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"A Report on the Center for Historical Studies' Lecture by Dr. Mark Mazower"
Jason R. Koepke

On September 19, 2000 the Center for Historical Studies launched its third year of existence (first year of activities) with its first lecture of the 2000-2001 series. The lecture was given by Dr. Mark Mazower, faculty member at the University of London and author of the well-reviewed book Dark Continent: Europe's Twentieth Century (Random House, $16). His speech, "The Roots of War and Peace in the Balkans: An Historical Perspective," while excellently delivered and making us, as Dr. Lampe declared, "pleased as punch," ought to have been entitled, "The Myths of Violence in the Balkans."

By using the three main "myths" for Balkan violence, Mazower presents an outline that not only explains that the Balkans are not violent "creatures" but also that there is hope for peace and stability in the future. The first "excuse" he presented for the horrific events that mark the region's recent history is the "it is our (the Great Powers) fault" scenario; this is the revisionist's argument. It suggests that the Great Powers intervened too often and too much without a clear and long-term plan. Mazower's reaction to this "alibi for the politicians" is that the Great Powers were attempting to deal with "the sick man of Europe," the declining Ottoman Empire, in an effort to maintain some sort of stability in the region. Mazower suggested that the decline of the Ottoman Empire had much more to do with the ideas born out of the French Revolution than any intentionally harmful actions by the Great Powers.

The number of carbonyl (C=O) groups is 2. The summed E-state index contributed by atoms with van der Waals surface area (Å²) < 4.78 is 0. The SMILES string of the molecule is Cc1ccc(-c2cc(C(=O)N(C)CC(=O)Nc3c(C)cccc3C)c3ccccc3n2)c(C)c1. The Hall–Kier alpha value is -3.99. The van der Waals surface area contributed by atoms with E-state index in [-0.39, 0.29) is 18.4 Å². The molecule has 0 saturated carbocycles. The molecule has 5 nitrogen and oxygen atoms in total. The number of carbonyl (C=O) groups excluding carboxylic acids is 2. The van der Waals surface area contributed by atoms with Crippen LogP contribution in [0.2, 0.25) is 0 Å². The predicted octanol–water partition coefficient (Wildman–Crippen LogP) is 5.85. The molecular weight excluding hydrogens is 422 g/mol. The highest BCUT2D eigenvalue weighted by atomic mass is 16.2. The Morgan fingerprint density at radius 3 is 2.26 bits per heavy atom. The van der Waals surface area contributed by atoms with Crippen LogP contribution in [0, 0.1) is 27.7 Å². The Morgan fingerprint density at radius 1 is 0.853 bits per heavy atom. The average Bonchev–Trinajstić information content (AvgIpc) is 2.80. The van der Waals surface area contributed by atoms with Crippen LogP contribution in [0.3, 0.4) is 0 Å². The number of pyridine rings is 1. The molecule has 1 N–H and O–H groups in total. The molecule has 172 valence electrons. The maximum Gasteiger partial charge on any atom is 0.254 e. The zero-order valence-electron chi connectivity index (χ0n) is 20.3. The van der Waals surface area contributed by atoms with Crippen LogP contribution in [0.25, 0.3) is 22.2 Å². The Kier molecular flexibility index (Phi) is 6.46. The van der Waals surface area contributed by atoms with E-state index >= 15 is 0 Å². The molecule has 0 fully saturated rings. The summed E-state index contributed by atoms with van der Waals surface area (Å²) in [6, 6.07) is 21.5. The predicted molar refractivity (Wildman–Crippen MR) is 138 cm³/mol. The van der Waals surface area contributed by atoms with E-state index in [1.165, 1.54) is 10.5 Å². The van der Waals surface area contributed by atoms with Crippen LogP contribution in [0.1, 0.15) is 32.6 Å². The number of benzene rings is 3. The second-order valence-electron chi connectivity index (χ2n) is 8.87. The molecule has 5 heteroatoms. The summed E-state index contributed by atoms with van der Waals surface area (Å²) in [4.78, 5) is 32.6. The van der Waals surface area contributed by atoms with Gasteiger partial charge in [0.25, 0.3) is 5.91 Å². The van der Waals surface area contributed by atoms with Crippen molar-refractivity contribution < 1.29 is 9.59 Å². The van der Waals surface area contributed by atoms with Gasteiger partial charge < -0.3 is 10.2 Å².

An example he used to counter this "irresponsible poking around" by the Great Powers was the historically reoccurring appeal by Serbs for Russian assistance, both morally and militarily (1806 and 1999 are two specific cases), thus illustrating that often times it was the Balkan people who requested. Mazower points out that this is typical of

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